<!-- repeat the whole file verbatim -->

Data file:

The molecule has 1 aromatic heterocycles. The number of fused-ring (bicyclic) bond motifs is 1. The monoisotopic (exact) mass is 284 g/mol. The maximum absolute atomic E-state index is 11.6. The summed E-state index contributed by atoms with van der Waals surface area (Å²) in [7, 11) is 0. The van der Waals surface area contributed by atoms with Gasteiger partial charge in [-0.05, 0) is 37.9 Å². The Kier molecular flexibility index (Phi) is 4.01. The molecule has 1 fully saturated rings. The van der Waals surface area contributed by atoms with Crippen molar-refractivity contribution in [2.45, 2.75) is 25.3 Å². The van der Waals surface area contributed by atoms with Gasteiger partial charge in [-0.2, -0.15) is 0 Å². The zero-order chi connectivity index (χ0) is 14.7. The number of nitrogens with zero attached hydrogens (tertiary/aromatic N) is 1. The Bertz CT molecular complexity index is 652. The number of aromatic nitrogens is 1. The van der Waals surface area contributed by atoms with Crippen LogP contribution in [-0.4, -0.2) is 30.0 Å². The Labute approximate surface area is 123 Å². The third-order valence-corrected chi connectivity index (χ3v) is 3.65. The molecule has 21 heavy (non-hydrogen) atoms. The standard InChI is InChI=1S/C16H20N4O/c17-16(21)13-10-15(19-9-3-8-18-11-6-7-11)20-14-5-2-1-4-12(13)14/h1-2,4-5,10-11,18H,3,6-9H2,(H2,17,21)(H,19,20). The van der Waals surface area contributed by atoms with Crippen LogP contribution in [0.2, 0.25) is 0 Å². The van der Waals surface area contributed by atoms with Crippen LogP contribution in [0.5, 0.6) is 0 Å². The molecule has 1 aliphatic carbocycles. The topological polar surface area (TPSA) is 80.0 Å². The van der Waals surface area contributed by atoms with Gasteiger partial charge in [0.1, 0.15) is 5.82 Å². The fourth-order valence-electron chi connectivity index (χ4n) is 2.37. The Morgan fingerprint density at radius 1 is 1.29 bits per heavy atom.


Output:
The molecule has 1 aromatic heterocycles. The number of fused-ring (bicyclic) bond motifs is 1. The monoisotopic (exact) mass is 284 g/mol. The maximum absolute atomic E-state index is 11.6. The summed E-state index contributed by atoms with van der Waals surface area (Å²) in [7, 11) is 0. The van der Waals surface area contributed by atoms with Gasteiger partial charge in [-0.05, 0) is 37.9 Å². The Kier molecular flexibility index (Phi) is 4.01. The molecule has 1 fully saturated rings. The van der Waals surface area contributed by atoms with Crippen molar-refractivity contribution in [2.45, 2.75) is 25.3 Å². The van der Waals surface area contributed by atoms with Gasteiger partial charge in [-0.2, -0.15) is 0 Å². The zero-order chi connectivity index (χ0) is 14.7. The number of nitrogens with zero attached hydrogens (tertiary/aromatic N) is 1. The Bertz CT molecular complexity index is 652. The number of aromatic nitrogens is 1. The van der Waals surface area contributed by atoms with Crippen LogP contribution in [-0.4, -0.2) is 30.0 Å². The Labute approximate surface area is 123 Å². The third-order valence-corrected chi connectivity index (χ3v) is 3.65. The molecule has 21 heavy (non-hydrogen) atoms. The standard InChI is InChI=1S/C16H20N4O/c17-16(21)13-10-15(19-9-3-8-18-11-6-7-11)20-14-5-2-1-4-12(13)14/h1-2,4-5,10-11,18H,3,6-9H2,(H2,17,21)(H,19,20). The van der Waals surface area contributed by atoms with Crippen LogP contribution in [0.2, 0.25) is 0 Å². The van der Waals surface area contributed by atoms with Crippen LogP contribution in [0.5, 0.6) is 0 Å². The molecule has 1 aliphatic carbocycles. The topological polar surface area (TPSA) is 80.0 Å². The van der Waals surface area contributed by atoms with Gasteiger partial charge in [0.1, 0.15) is 5.82 Å². The fourth-order valence-electron chi connectivity index (χ4n) is 2.37. The Morgan fingerprint density at radius 1 is 1.29 bits per heavy atom.